Postal workers' national strikes, 2007

359 posts / 0 new
Last post
Rob Ray's picture
Rob Ray
Offline
Joined: 6-11-03
Jun 23 2007 17:01

If you fancy writing a rebuttal, letters page limit is 800 words* wink.

*Well, actually, it's more like 1,000 but that's only cos people send in 2,000 word diatribes and expect me to cut them down and still have them make sense, bastards....

Forty Twenty's picture
Forty Twenty
Offline
Joined: 11-02-07
Jun 23 2007 19:36

Just reading that article, I don't see where it says everything was ok with the UPW/UCW, but it was certainly better than it was once Johnson and Hayes turned up. We thought Jackson and Tuffin were bad, but they were nothing on Johnson and Hayes. I remember very well the UCW defending me when I was set up by a couple of bosses for Wilful Delay and looking at the sack. I also remember walking out in support of NHS workers and spending the day on the picket line of the local hospital in 1982. That was supported by the UCW as it was called by the TUC. I can't imagine the TUC or the CWU called for anything like that now.

tony
Offline
Joined: 23-08-06
Jun 24 2007 17:34
Devrim wrote:
]Actually on a factual point, I have just remember that they called 24 hour strikes at two offices in 1987 over the 43 hour week, no strikes for 16 years.

_____________________________________________________________________________________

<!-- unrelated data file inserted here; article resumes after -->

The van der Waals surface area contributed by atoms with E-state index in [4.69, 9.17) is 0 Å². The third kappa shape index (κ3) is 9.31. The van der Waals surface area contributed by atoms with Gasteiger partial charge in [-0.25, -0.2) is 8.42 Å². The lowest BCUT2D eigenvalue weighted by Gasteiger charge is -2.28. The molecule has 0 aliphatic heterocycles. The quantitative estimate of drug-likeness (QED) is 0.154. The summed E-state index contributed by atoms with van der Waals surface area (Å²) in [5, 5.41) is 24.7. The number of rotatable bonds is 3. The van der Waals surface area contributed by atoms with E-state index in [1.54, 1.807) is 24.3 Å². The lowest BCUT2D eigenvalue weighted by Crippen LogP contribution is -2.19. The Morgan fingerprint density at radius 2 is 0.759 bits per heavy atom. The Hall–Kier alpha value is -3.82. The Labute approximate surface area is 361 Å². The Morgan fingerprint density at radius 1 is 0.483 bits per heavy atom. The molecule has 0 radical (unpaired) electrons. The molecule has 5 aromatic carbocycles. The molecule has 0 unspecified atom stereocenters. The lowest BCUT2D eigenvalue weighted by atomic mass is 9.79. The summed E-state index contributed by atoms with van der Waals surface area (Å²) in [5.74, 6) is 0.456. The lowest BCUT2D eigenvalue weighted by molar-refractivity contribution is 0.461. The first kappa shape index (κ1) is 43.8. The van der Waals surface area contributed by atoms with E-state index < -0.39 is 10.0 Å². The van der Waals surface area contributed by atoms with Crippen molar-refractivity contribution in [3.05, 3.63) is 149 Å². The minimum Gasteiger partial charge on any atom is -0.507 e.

The CWU Executive did call a series of one day national strikes during the summer of 1996 against the 'Employee Agenda' proposals - the main plank of which was 'teamworking'. Our National Secretary at the time was Alan Johnson who would have accepted the proposals, and looked really unhappy everytime he appeared on TV in connection with the dispute. The Postal Executive called the Industrial Action after the membership, mobilised by local Reps, committees and activists, voted overwhelmingly to reject the 'Employee Agenda'. After seven or eight weeks of weekly one day strikes, Tony Blair (then Leader of the Opposition) urged the membership to accept a slightly amended version. Another ballot was held, with Alan Johnson and Tony Blair hoping that the membership would be fed up with losing wages and would accept the proposals, but they again voted overwhelmingly to reject and continue Industrial Action. Royal Mail then dropped the proposals, though they have introduced bits of it in a piecemeal fashion since then, mainly through the 'Way Forward' Agreement which was narrowly accepted in a ballot in 2002.